In the final, shortest section, Patel includes an “idiosyncratic” chronology of political and personal history, and ends with two interviews because “[a] good interview, like a good poem, throws up surprises and discoveries for its participant as well as for its readers.”

Lucky readers are certainly in for ‘surprises and discoveries’ here. Close the book and your first reaction most likely will be ‘I WANT TO SEE!’ Stay tuned: her skeletal website as of this writing is still under construction, but surely a tour schedule will be included … see you at the theater!

Readers: Adult

Published: 2010

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Filed under ..Adult Readers, .Drama/Theater, .Memoir, .Nonfiction, .Poetry, Indian African, Indian American, South Asian American

Child of Dandelions by Shenaaz Nanji

child-of-dandelionsWhen the brutal dictator Idi Amin violently grabbed power over Uganda, he declared in August 1972, that within 90 days all Indians would have to leave the country. Part of Uganda’s population since the 16th century, Indians played a vital role in the development and growth of the East African economy.

Fifteen-year-old Sabine and her family, multigenerational Ugandans of Indian heritage, cannot believe the mandate will be carried out. But as friendships are tested, relatives and friends vanish, and violence and murder rule the day, they must make life-changing decisions with alacrity – and hope that these hasty decisions will save their lives.

Review: “In Celebration of Asian Pacific American Month: A Survey of New & Notable Books,” The Bloomsbury Review, May/June 2008

Readers: Middle Grade, Young Adult

Published: 2008

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Filed under ..Middle Grade Readers, ..Young Adult Readers, .Fiction, Indian, Indian African, South Asian

Magic Seeds: A Novel by V.S. Naipaul

Magic SeedsNobel Prize-winner Naipaul continues Willie Chandran’s life story from Half a Life. After 18 years in Africa, Chandran is in Berlin with his more capable sister but ends up in India as part of an underground guerrilla movement and then in jail. Once out, he returns to London, a newly republished author – still in search of his true place in the world and his true self.

Review: “New and Notable Books,” AsianWeek, January 6, 2005

Readers: Adult

Published: 2004

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Filed under ..Adult Readers, .Fiction, British Asian, Indian, Indian African, South Asian

The In-Between World of Vikram Lall by M.G. Vassanji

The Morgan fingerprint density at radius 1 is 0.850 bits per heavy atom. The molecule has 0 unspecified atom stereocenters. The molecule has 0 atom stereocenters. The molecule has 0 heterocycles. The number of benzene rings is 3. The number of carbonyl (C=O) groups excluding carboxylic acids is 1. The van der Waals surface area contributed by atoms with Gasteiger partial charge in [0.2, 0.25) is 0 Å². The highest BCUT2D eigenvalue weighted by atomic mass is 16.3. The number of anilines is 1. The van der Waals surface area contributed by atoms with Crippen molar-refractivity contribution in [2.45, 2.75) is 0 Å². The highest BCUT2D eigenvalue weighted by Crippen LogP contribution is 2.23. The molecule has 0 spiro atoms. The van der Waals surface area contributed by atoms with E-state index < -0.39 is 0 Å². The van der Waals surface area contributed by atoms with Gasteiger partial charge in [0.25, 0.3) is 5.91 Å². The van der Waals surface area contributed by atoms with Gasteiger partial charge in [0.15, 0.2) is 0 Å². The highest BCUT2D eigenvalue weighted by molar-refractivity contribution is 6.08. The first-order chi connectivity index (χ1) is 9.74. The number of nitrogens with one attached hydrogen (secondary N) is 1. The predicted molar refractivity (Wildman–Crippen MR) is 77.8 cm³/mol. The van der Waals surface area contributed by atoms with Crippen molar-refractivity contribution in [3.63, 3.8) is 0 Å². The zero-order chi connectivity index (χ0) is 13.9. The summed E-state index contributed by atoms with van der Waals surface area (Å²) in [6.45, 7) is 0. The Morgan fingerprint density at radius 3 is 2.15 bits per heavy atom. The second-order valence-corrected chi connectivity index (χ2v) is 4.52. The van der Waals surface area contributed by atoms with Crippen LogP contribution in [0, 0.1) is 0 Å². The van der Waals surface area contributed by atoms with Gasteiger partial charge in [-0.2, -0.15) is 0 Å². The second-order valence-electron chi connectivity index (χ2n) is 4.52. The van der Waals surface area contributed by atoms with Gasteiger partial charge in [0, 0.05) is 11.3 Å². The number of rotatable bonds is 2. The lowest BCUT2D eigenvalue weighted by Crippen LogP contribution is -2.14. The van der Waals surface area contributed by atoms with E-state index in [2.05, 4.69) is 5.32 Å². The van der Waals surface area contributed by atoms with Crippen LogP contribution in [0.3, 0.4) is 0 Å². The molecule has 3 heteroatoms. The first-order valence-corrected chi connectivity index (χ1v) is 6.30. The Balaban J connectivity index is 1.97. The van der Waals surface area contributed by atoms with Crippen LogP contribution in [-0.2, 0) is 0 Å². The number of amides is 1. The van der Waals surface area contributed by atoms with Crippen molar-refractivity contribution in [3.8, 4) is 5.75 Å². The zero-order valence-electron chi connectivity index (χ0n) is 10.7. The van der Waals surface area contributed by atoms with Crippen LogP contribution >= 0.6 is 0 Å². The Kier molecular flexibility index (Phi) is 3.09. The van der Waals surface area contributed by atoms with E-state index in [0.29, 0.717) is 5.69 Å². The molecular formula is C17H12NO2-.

In Between World of Vikram LallCalling himself “quite an ordinary man” even as he tops his country’s List of Shame, Vikram Lall recounts four decades of his “in-between” life in Kenya. A third-generation African of Asian Indian descent, he is not African enough, and certainly not on par with the ruling whites. A horrific childhood tragedy determines the rest of his life, leading him eventually into hiding in faraway Canada.

Review: “New and Notable Books,” AsianWeek, October 28, 2004

Tidbit: Vassanji was a guest at SALTAF 2005 (South Asian Literary and Theater Arts Festival), a much-anticipated, highly-attended annual fall event sponsored by the Smithsonian APA Program and NetSAP-DC.

Readers: Adult

Published: 2004

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Filed under ..Adult Readers, .Fiction, African, Canadian Asian Pacific American, Indian, Indian African, Indian American, South Asian, South Asian American

The Tiger Ladies: A Memoir of Kashmir by Sudha Koul

Tiger LadiesKoul captures the lives of four generations of women in her native Kashmir, a tiny country caught between India and Pakistan since the Partition of 1947, the year of her birth. She weaves a magical childhood filled with mouth-watering scents, folk tales, and family celebrations together with the unresolved political and religious battles that threaten the very existence of a most fragile region.

Review: “New and Notable Books,” AsianWeek, August 29, 2003

Readers: Adult

Published: 2002

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Filed under ..Adult Readers, .Memoir, .Nonfiction, Indian, Indian African, South Asian, South Asian American